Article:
And there was an image of a cappuccino that was the exact replica of that on my coffee (see image below).

Coffee and cookie!
It was around 4pm, probably a little before the hour, when I arrived and the place was full of women, there were a few kids and a 'trendy dad' with long hair and jeans.

This was a good place, it had a trendy name, the coffee tasted good, the cookie even better and even I don't mind a bit of Queen now and then. The chairs, however, were a little on the hard side, not ideal in terms of chilling with a book, but I'll let them off. Would I return, yes I would.

Hinterland Urban Refuge can be found on the Chaussee de Charlerol 179, 1060 Saint-Gilles, Brussels.

Saturday, 14 October 2017

West Country Food Company, Winchester

West Cornwall Food Co, Winchester
I love Cornish pasties and I'm so glad that somebody had the good sense to develop a foodservice brand around them. Today there's a handful of operators and most of the time they're kiosks on railway station concourses or part of a shopping mall food court. Fine, but make no mistake, the pasty is one of those difficult-to-eat products, especially on the move. Countless times I've dropped chunks of meat on myself while trying to take a bite out of something that really needs a knife, fork and, of course, a plate and a table.

Imagine, then, my delight when I found myself in Winchester looking for something to eat for lunch and spying a West Cornwall Food Company outlet bang in the middle of town – and what's more there was an upstairs seating area! Coffee and a pasty! What could be better? Well, a table and some knives and forks made the whole experience that little bit better as I left the place without gravy stains on my trousers.

If you're hungry, you can't beat a pasty; they're very filling and will keep you going until dinner time, which is all I really want. So, hats off to West Cornwall Food Company for a great traditional pasty and a decent cup of coffee.

The only negative point about the Winchester West Country Food Co. outlet was that they were slow clearing the tables. I had to move somebody else's debris to another table and I noticed that other tables needed clearing too. This, of course, is basics, and needs to be addressed, but other than that, there's not much to say about a pasty and a cup of coffee, they're not exactly the height of culinary excellence by any stretch of the imagination, but they fill a hole and they're fantastic.

As for Winchester, in all honesty I found it a bit boring. Alright, there's the cathedral (yawn!) and a Turner exhibition (yawn!) but outside of that, for me at any rate, the pasty was the highlight of my day.

Tuesday, 1 August 2017

Muffin Break, Belfry Centre, Redhill, Surrey – it's okay...

I've paid about four visits to Muffin Break in Redhill since it arrived a year or so ago, probably longer, not exactly sure. Four visits. It's not a regular haunt, put it that way, as there are plenty of other offerings in Redhill, such as the M&S Café, which is always a safe bet, or Café Piazza at the opposite end of the centre on the first floor level. There's also a coffee shop on ground floor level opposite Waterstone's, Ho Sete, which is fine if you don't mind being 'exposed' to passing shoppers.

But let's get back to Muffin Break, so-called because it sells, among other things, muffins. You could say that muffins are the 'signature dish' of the place. Which is fine if you like muffins, but I don't. I hate them with a vengeance. They're too doughy for my liking and no amount of convincing me otherwise will change my mind. I have a similar aversion to scones, but I'd eat one if the only other choice was a muffin. If muffins were the only choice, I'd starve.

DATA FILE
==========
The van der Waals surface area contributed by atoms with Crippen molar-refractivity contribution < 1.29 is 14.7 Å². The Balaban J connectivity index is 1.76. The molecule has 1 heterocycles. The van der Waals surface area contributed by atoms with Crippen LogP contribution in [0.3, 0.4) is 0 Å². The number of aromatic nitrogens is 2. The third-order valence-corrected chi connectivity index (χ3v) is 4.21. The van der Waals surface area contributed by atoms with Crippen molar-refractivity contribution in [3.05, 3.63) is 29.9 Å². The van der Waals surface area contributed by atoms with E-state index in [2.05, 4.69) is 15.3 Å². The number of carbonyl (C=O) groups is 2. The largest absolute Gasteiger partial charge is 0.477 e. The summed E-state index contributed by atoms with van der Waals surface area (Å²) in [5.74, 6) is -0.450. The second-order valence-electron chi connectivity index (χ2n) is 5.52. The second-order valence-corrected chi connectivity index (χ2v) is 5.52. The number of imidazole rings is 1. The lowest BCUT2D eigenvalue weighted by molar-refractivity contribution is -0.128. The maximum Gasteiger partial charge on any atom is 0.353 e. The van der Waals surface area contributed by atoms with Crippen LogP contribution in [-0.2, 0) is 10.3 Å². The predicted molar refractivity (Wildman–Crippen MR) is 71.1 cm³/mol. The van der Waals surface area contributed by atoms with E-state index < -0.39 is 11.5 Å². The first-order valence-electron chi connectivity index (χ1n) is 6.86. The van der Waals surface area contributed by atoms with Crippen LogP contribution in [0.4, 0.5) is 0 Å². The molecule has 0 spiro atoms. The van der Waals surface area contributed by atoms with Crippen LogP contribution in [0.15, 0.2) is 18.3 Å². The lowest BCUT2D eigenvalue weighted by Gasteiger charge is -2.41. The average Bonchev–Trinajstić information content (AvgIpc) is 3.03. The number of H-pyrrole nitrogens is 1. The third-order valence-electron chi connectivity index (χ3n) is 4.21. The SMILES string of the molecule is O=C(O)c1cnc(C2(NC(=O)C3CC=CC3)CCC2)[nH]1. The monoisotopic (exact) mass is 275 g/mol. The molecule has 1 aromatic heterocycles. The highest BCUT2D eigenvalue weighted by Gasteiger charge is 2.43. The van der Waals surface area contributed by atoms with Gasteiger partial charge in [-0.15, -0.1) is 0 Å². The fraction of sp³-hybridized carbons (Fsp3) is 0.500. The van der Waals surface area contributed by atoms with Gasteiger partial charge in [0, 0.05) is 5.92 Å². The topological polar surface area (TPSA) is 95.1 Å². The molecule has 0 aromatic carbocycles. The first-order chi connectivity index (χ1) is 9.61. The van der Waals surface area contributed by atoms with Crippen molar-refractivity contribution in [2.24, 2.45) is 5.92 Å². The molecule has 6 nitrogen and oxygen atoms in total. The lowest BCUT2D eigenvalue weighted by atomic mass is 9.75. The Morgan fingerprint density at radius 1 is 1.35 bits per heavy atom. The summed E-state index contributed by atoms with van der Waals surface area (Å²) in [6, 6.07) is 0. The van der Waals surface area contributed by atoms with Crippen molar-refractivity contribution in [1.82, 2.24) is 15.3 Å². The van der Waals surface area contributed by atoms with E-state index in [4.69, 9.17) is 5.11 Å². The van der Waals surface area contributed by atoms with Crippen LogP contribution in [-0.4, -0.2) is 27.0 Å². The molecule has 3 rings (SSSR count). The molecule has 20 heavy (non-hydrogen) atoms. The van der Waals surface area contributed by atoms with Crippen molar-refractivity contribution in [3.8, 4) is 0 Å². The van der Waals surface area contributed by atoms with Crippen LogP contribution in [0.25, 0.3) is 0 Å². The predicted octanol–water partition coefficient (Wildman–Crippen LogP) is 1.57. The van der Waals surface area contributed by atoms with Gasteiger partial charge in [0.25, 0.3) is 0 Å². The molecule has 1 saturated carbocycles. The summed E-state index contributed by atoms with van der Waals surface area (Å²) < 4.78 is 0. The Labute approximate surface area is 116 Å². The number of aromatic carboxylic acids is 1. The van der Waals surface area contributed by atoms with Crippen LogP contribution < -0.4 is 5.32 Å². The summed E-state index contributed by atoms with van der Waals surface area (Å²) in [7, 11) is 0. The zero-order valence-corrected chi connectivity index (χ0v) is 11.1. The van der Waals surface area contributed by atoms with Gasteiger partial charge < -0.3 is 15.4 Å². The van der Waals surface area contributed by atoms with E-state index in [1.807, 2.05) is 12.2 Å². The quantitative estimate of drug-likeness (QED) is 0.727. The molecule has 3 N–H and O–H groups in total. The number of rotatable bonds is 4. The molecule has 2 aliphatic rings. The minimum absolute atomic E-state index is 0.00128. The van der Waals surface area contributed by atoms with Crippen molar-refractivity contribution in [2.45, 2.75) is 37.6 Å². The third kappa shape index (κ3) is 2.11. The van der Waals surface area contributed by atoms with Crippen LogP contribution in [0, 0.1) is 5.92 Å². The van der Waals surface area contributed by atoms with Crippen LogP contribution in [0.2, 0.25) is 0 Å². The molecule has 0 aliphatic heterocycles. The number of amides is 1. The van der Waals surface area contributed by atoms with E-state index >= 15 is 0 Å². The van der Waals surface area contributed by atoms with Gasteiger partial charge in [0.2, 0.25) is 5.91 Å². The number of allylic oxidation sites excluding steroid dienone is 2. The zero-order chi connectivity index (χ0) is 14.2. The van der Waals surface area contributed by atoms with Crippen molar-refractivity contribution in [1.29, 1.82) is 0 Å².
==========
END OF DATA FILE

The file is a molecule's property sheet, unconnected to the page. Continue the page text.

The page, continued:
Muffin Break, Belfry Centre, Redhill, Surrey

I was in Muffin Break this week. It's a bright place with a fast foody air to it; there's a counter with a menu on the wall behind it and, in essence, the range of food on offer includes various filled ciabatta breads, toasted sandwiches, and a few other hot snacks plus the aforementioned muffins and a few cakes. There's the usual array of hot and cold drinks (tea, coffee, hot chocolate etc) and that's about it.

My companions chose a cheese and pickle sandwich each plus hot chocolate and a mug of tea and I chose a cheese and jalapeno ciabatta sandwich with a medium-sized black coffee (that's an Americano in pretentious speak).

The cheese sandwiches were fine, the tea was good, the hot chocolate fine and the Americano was good too, and so was the jalapeno and cheese ciabatta There's nothing wrong with the cuisine, the service is pretty good (although the man forgot my ciabatta and I had to get up and ask for it again) but other than that it was fine. But it's a little pricey for what it is, I find. Some might beg to differ, but my bill hovered around the £20 mark and while that's probably the norm these days, there's something lacking for me that means I'm not a regular customer at Muffin Break. Perhaps the reason I think it's not good value for money is simply that I can't seem to relax there, it's not cosy, and while one could argue that the M&S café isn't cosy either (it's also a brightly lit cafeteria style operation with the menu displayed behind the counter like a fast food outlet) it has something, possibly the banter with the 'dinner ladies' who run the place. Similarly Café Piazza, although I would argue that the Piazza is cosy because it's darker and the food is more hearty, even the 'meal deals' which include a drink.